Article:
You probably already understand that there is no such thing as the perfect cover letter. That can make creating a cover letter for your resume a real challenge, especially if you’re so intent on getting everything just right that you lose sight of the forest for the trees. While there is no ideal cover letter, there are common traits that all great cover letters share. What you need is a general cover letter that can meet your specific needs. We'll show you how to write a generic cover letter along with some tips.
Main Points for Your Generic Cover Letter
These letters all contain some common elements, and a fairly routine format. For example:
Your general cover letter should not just repeat key details from your resume, but should instead highlight the points that showcase you as the best candidate for the job.
The cover letter should include a greeting, opening paragraph, a key achievement that captures the hiring manager’s attention, an emphasis on your relevant skills, and a closing call to action.
Remember, it’s not about you. The hiring manager isn’t looking to join your fan club; he or she is looking to learn how you can benefit the company.
Proofread your cover letter. Then proof it again. Then have someone else do it too. Accept no mistakes.
Limit your cover letter to one page. Hiring managers generally have little time to waste, and no one is interested in reading your entire autobiography.
Tailor the cover letter to that specific employer. Your generic cover letter shouldn’t be too generic!
Generic Cover Letter Example
Begin with the formalities, and adhere to standard professional letter formatting:
Your name, address (including city, state, and zip), phone number and email should be listed on separate lines, on the left side of the page. The date goes next, with the recipient’s contact information placed below that date.
That recipient information should include the contact name and title of the hiring manager, the company name, and business address.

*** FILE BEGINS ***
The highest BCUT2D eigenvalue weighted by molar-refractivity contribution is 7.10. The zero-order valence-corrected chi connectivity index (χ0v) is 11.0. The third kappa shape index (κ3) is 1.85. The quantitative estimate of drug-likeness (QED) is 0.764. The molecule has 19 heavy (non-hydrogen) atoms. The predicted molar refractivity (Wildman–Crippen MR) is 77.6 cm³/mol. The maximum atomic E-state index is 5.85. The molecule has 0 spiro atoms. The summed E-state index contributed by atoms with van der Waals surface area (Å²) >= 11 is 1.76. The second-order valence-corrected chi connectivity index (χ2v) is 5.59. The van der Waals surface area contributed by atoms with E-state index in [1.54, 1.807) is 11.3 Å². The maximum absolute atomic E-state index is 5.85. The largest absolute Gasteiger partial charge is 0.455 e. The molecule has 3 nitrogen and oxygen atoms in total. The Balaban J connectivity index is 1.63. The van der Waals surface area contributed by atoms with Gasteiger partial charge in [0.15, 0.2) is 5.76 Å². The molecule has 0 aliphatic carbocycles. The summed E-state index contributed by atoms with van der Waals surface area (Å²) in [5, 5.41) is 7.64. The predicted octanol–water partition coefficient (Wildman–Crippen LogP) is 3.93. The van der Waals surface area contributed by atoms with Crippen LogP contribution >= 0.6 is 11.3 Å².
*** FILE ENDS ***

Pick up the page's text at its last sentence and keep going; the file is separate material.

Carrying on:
That should be followed by a , and the content of the general cover letter:
Dear Mr. Jonathon HiringGuy,
I am responding to your recent advertisement announcing a service representative position on Indeed.com, and hope to get the opportunity to meet with you for an interview.
My career has involved service in both the retail and call center industries, where I’ve worked in conjunction with sales and problem resolution teams to enhance customer satisfaction. My most recent customer service experience has been at Sales Emporium, handling new customer accounts, returns and damage assessment, and cashier interactions.
In my time as a call center representative, I worked with cable television customer service and the internet solutions desk. My team was tasked with enhancing our resolution response time, reducing delays in repair technician scheduling, and coordinating new program roll-outs for company service offerings. My personal quota for customer interactions enabled me to service between six and ten customers an hour, depending on the complexity of the problem.
During and immediately after my college years, I gained valuable experience developing fundraising projects, and coordinating charity activities. Along with my major in communications, I have broad proficiency in word processing, spreadsheet, and database software.
I am confident that my technical training, education, and experience with customer relations will help me to provide the problem-resolution and customer service skills that you’re seeking in a new hire. Please feel at liberty to call me at 555-555-0000 to schedule an interview. I am eagerly looking forward to the chance to demonstrate the value that I can bring to your company.
Naturally, the details of your general cover letter will differ from this example, but the basic format and style is one that can work well for a variety of different needs. And once you draft your generic cover letter, you can customize certain details to ensure that you more specifically address the needs of the company you’re attempting to join.
3 Important Tips When Writing a General Cover Letter
Quantify Your Experience
Use numbers wherever possible to catch the hiring manager’s attention. Don’t just say you increased sales, state the specific percent or dollar amount increase.
Use Compelling Language
Always make an effort to use strong verbs to describe your experience. Managed, increased, hired and implemented are some examples. We wrote an awesome list of 101 power verbs to use on a resume and cover letter.
Send a Well Written Resume
Remember that your cover letter is a gateway to the resume. Once the hiring manager looks at your resume, they should be convinced that you’re a great candidate for the position. You can get a free resume review from ZipJob and see what improvements you can make on your resume.
Good luck with your Job Search!
The ZipJob team is made up of professional writers located across the USA and Canada with backgrounds in HR, recruiting, career coaching, job placement, and professional writing.